SunPower is trying to expand its retail customer base with new loans
Alternative energy stable SunPower Corporation (NASDAQ: SPWR) announced on March 18 that it would offer qualified homeowners new low annual percentage (APR) loans for residential solar and storage customers. The new loan would allow customers to generate their own solar energy for just $ 72 a month, while SunPower could also attract a larger number of residential customers.
It’s been a strange year for SunPower stock. After hitting a 13-year high of $ 57.51 on Jan. 29, stocks pulled back sharply to consolidate above $ 30. The good news is that chart support appears to be building on the 100-day moving average of SPWR. The bad news is that shorts are likely to cheer the recent skid, selling a healthy 22.7% of the stock’s total available float short. Analysts, meanwhile, remain pessimistic, with 12 out of 13 maintaining “hold” or worse ratings. But here at Schaeffer, this could establish justice as a possible contrary game with a convenient entry point.
From a fundamental standpoint, SunPower, while still lacking in many key areas, has seen strong net income growth in recent years. In fiscal 2020, SunPower increased net income approximately $ 576 million, or 2,700%, and increased total net income to $ 598 million. Additionally, SPWR has generated net income of approximately $ 1.45 billion over the past four years, up from $ 851 million in net loss for fiscal 2017.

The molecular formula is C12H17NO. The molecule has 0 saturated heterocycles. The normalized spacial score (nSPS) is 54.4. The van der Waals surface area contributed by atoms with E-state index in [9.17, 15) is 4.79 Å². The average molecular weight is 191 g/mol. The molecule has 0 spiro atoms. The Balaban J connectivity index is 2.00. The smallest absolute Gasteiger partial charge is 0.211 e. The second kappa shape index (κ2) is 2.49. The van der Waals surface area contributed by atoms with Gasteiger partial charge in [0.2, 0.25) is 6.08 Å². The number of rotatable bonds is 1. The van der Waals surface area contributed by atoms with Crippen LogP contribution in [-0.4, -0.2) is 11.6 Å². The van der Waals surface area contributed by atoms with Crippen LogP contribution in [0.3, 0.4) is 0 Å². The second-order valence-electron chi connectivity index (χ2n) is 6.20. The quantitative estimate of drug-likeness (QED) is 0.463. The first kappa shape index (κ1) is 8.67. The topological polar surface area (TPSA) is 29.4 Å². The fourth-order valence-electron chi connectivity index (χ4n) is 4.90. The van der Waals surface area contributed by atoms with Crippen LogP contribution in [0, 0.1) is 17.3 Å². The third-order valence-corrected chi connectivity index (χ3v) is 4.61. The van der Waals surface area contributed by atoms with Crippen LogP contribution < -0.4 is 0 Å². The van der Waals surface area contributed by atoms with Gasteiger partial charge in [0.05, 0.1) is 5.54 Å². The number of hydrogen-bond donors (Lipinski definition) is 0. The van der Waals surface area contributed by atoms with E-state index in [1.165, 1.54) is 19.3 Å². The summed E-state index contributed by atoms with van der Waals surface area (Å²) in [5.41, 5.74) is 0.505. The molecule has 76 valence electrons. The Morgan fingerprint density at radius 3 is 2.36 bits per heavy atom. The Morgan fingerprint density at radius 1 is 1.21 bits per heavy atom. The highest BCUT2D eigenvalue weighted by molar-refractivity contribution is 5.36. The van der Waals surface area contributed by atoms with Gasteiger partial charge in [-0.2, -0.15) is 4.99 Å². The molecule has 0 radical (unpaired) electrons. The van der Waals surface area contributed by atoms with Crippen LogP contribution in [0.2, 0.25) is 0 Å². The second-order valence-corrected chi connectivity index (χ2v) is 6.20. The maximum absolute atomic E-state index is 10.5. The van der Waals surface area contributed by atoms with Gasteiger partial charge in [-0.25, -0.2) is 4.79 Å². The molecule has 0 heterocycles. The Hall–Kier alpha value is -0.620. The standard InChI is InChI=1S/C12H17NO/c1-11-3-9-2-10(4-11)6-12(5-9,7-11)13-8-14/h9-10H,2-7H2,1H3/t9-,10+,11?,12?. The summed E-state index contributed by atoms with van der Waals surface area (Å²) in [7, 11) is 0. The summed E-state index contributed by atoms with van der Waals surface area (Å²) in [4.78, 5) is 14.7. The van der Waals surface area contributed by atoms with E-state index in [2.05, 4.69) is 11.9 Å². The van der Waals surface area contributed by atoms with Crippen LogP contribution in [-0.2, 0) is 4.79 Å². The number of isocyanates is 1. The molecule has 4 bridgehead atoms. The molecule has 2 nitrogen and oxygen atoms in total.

On the flip side, however, SunPower’s revenue declined by $ 740 million, or 40 percent, last year. The company’s total annual revenue is currently $ 1.1 billion. Prior to FY 2020, sales would fluctuate above and below $ 1.8 billion if there was little consistency. Overall, the biggest problem for SPWR is valuation. Despite its bearish shape, SunPower stock still has a huge price-earnings-ratio of 79.37.
Now may be a good time to consider the next move in SunPower stock with options. The Schaeffer’s Volatility Index (SVI) of 88% is above the 9th percentile of all other values of the past year. In other words, option providers are currently pricing in lower than usual volatility expectations. After all, that’s security Schaeffer’s Volatility Scorecard (SVS) is at an increased value of 85 out of 100. This shows that the security exceeded volatility expectations in the past year.